Always be prepared to change anything in your songs, if you are not happy with it or you find something rolls off the tongue better with a different lyric, or an extra couple of words.

A basic song structure setup.


  • Intro
  • Verse
  • Chorus
  • Verse
  • Chorus
  • Lead break [played over the same music verse/chorus]
  • Chorus
  • Chorus
  • Outro

That is a basic setup of how to put together a simple song.           

Writing your lyrics.

To start writing your lyrics, the easiest step to take is to write the words you hear in your mind. It doesn’t matter if you don’t use any of that material, the important part is to make a start.

You will see from your words and any sentences you write, your story starts to take shape in bits and pieces. The tip here is to keep writing until you run out of things to write, or you've just had enough.

If you have been successful and you have written down some lyrics that you are happy with, then reward yourself with a break.

If you get stuck and you can’t find those magic words to start off with, then have a break anyway. Go and lay down somewhere peaceful and just let your mind go. Don’t force yourself to have your song written in one afternoon, it can take day’s weeks, months, or years [sometimes] to have a song completely written lyrically, let a lone finishing the music as well.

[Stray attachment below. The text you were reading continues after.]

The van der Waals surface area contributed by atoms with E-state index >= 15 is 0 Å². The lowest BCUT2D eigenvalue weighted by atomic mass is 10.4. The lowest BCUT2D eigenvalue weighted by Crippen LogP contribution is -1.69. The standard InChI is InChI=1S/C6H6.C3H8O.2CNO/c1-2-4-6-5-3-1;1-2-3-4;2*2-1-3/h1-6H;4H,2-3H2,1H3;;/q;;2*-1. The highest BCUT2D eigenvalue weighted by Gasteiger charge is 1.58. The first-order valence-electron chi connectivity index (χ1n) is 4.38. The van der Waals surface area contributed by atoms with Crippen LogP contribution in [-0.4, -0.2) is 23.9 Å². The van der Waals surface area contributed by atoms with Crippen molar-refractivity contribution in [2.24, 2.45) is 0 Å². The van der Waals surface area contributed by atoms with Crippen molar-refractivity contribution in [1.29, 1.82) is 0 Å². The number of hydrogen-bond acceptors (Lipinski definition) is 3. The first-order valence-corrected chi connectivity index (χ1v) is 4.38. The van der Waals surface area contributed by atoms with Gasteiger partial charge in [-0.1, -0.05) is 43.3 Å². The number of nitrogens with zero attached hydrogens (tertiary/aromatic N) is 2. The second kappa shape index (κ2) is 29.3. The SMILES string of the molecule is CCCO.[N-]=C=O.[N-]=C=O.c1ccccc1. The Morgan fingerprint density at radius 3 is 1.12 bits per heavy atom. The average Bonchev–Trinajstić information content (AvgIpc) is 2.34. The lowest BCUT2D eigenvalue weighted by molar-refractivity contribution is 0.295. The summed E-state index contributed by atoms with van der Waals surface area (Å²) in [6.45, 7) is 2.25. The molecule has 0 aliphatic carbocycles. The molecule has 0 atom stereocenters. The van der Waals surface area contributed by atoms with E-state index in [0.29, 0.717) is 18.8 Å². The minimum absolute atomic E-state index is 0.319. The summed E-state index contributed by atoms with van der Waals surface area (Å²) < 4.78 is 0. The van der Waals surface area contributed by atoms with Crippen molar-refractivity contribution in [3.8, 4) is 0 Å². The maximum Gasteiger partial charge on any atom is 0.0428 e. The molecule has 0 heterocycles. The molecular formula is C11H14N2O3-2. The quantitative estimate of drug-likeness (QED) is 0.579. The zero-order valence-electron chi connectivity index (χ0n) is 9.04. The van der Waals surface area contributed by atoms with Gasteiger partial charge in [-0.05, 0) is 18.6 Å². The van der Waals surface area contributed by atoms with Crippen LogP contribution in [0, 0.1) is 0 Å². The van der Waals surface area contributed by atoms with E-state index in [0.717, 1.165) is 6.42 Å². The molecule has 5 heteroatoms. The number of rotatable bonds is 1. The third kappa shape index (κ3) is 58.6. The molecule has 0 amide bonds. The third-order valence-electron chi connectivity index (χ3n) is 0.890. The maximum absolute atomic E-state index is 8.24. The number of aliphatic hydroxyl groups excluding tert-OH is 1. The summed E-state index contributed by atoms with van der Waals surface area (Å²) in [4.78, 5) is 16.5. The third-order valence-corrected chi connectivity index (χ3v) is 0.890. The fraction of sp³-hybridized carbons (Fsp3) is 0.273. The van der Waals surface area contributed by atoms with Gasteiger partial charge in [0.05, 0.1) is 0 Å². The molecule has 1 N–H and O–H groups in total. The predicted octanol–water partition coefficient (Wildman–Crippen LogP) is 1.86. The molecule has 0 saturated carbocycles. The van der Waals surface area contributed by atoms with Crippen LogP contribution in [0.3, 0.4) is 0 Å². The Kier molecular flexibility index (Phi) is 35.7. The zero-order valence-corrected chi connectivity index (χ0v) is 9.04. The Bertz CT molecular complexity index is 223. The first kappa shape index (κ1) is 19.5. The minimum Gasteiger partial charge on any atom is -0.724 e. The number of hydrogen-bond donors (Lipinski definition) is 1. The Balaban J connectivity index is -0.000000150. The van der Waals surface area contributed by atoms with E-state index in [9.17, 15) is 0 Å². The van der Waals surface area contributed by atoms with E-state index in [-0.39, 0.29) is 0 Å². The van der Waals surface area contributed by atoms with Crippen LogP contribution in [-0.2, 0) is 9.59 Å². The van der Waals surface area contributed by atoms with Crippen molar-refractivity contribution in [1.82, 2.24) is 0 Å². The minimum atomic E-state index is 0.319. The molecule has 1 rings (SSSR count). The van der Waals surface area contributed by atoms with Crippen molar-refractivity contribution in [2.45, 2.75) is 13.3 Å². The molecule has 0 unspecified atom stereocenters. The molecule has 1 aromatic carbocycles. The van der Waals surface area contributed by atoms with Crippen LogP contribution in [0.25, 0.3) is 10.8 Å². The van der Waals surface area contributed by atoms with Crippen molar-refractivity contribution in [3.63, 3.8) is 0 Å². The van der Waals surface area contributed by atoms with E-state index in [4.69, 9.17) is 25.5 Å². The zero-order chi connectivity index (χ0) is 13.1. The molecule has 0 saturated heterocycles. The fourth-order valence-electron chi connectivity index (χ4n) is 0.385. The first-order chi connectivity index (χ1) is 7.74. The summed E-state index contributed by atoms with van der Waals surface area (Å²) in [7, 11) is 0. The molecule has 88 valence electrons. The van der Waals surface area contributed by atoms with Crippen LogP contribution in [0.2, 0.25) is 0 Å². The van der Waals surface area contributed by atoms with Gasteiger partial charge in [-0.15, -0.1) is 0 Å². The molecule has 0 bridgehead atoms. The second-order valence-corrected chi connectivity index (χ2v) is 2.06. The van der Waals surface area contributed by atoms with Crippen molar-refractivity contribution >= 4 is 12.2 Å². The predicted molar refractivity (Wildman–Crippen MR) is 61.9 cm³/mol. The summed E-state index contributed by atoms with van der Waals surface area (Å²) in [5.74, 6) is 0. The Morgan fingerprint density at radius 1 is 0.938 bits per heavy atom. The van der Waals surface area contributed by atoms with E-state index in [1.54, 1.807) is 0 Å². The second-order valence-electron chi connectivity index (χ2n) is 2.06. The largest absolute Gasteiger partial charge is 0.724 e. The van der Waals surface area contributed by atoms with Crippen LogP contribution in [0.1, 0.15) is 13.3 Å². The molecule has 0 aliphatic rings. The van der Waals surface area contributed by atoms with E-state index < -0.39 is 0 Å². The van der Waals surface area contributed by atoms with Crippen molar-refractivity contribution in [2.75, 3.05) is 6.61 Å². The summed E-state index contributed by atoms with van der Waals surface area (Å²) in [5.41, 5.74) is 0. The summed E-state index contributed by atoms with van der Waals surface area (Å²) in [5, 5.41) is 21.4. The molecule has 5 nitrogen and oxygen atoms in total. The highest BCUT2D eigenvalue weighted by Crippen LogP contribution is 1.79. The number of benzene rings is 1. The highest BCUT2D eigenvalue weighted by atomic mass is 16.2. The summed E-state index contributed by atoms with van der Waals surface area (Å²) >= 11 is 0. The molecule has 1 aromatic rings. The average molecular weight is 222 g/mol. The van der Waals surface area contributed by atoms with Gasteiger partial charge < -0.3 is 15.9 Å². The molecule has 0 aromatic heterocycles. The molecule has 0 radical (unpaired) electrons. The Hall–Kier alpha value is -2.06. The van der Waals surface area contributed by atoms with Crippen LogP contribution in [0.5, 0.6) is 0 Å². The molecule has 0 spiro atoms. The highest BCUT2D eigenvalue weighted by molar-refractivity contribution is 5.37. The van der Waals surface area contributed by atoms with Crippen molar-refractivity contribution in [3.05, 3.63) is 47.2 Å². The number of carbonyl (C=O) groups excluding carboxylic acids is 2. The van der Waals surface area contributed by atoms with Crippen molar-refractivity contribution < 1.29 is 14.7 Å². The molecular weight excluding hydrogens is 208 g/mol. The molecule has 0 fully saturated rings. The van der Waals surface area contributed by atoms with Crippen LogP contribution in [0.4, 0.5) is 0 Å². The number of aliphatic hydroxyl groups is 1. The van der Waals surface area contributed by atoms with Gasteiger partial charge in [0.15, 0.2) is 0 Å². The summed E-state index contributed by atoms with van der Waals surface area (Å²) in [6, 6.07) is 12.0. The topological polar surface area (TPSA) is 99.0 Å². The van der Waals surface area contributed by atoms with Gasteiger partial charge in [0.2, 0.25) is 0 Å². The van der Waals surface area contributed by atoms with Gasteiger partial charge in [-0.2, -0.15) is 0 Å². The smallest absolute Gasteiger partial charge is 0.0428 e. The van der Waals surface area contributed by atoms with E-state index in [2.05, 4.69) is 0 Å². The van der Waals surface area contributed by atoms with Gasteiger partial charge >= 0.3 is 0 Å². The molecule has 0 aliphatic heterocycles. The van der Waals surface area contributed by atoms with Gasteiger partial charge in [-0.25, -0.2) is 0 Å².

I guess the answer to “how long does it take to write a song?” is ”how long is a piece of string”.

A helpful hint!

If you work on one piece of the song at a time, [that might be a song title, a first word for a verse or apiece of music] you then allow yourself every chance of completing your song.

Breaking the song down into small manageable pieces will give you achievable goals, so don’t give up.

Be prepared to take small steps ALWAYS.

Keep a notepad and pen near by, so when that one line comes through and it sounds good. Then write it down, straight away.

It is very easy to forget a great lyric if you don’t write it down. That also includes any guitar riff [music ideas] you come up with as well.

When you have your lyrics written and you have worked out what music you are going to play, but it seems a bit hard to play and sing at the same time, then record your music onto your PC, ipad or anything that will record sound. That will free you up to sing your words to your guitar playing, without struggling to do both at the same time. [You can practice doing both later when you have your song sorted out.]